Flora And Fauna Of Nepal

Nepal is a tiny but diverse country not only in culture, language, and religion alone but also in flora and faunas.

The elevation of Nepal ranges from the lowland of the Terai (southern part of Nepal) to the highest peak in the world—the Mt. Everest. There are the most magnificent sceneries in Nepal and the great variety of flora and fauna. Its rich feature of diversity is incomparable elsewhere in the world. Between Nepal's geographical extremes, one may find every type of vegetation, from the treeless steppes of the Trans-Himalayan region, the birch, silver fir, larch and hemlock of the higher valleys to the oak, pine and rhododendron of the intermediate altitudes and the great Sal and Sissau forests of the south.

Nepal's flora and fauna can be divided into four regions:

1. Tropical Zone (up to 1000m)
This region includes the Terai (lowland) and the large valleys or Duns found between successive hill ranges. The main tree species of this area are Sal, Semal, Asia and many more and Pinus Rosburghi occurring on the higher ridges of the Churia hills, which reaches an altitude of 1800m. Two-meter high elephant grass originally covered much of the Dun valleys but now it has been largely replaced by agricultural settlements. This tropical zone is the richest area of Nepal for wildlife such as gaurs, buffaloes, leopards, four species of deer, tigers and some other animals like rhinoceros, swamp deer, and hot deer. Not only these, one can find two species of crocodile and the Gangetic dolphin in the rivers. The major birds are the peacock, jungle fowl, and black partridge, while migrated duck and geese swarm in the ponds and lakes in Terai.

2. Subtropical Zone (1100m-2400m)
This region includes the Mahabharat Lekh, which rises to the height of about 2400m and involves the outer wall of the Himalayan range. Great rivers such as the Karnali, Narayani, and Sapta Koshi flow through this area into the broad plains of the Terai. The trees one can find in this region are Acer oblongum, various species of oak and rhododendron which cover the higher slopes where deforestation has not yet taken place. Orchids clothe the stems of trees and gigantic climbers smother their heads. The variety and abundance of the flora and fauna increase progressively with decreasing altitude and increasing luxuriance of the vegetation.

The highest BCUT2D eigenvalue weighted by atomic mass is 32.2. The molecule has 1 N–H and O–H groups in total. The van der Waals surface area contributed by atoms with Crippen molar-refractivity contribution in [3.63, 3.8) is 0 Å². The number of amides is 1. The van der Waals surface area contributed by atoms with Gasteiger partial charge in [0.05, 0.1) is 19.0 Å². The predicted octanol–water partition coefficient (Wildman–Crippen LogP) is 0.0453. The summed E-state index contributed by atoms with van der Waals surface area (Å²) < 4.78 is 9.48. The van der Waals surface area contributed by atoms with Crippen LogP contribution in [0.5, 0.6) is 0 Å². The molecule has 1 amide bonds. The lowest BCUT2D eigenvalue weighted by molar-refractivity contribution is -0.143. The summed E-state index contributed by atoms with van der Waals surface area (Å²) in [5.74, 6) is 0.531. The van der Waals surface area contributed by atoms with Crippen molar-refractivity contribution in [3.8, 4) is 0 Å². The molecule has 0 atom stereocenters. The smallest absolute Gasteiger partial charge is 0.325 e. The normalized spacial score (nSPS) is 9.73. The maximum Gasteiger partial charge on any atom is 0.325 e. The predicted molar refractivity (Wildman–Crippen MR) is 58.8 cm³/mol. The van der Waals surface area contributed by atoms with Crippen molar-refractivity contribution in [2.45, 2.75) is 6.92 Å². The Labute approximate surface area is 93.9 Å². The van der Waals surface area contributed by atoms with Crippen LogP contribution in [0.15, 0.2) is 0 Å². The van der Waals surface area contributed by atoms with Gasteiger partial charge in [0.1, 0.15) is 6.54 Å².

This zone is generally poor in wildlife. The only mammals, which are at all widely distributed, are wild boar, barking deer, Crow, Ghoral, and bears. Different varieties of birds are also found in this zone and different varieties of birds are also found in this zone.

3. Temperate Zone (2500m- 4000m)
Northward, on the lower slopes and spurs of the great Himalayas, oaks and pines are the dominant species up to an altitude of about 2400m above which are found dense conifer forests including Picea, Tusga, Larix, and Abies-spp. The latter is usually confined to higher elevations with Betula typically marking the upper limit of the tree line. At about 3600 to 3900m, rhododendron, bamboo, and maples are commonly associated with the coniferous zone.

The composition of the forest varies considerably with coniferous predominating in the west and ericaceous in the east. The wildlife of this region includes the Himalayan bear, serow, ghoral, barking deer and wild-boar, with Himalayan thar sometimes being seen on steep rocky faces above 2400m. The red panda is among the more interesting of the mammals found in this zone; it appears to be fairly distributed in suitable areas of the forest above 1800m. The rich and varied avifauna of this region includes several spectacular and beautiful pheasants, including the Danfe pheasant, Nepal's national bird.

4. Sub alpine and Alpine Zone (More than 4000m)
Above the tree line, rhododendron, juniper scrub, and other woody vegetation may extend to about 4200m. This continues up to the lower limit of perpetual snow and ice at about 5100m. The mammalian faun is sparse and unlikely to include any species other than Himalayan marmots, mouse hare, that, musk deer, snow leopard and occasionally blue sheep. In former times, the wild Yak and great Tibetan sheep could also be seen in this region and there is possibility that some of them may still be survived in the areas like Dolpa and Humla, and birds like lammergeyer, snowcock, snow partridge, and bunting, with redstarts and dippers often seen along the streams and rivulets. Yaks are the only livestock, which thrives at high altitude. They serve both back and draught animals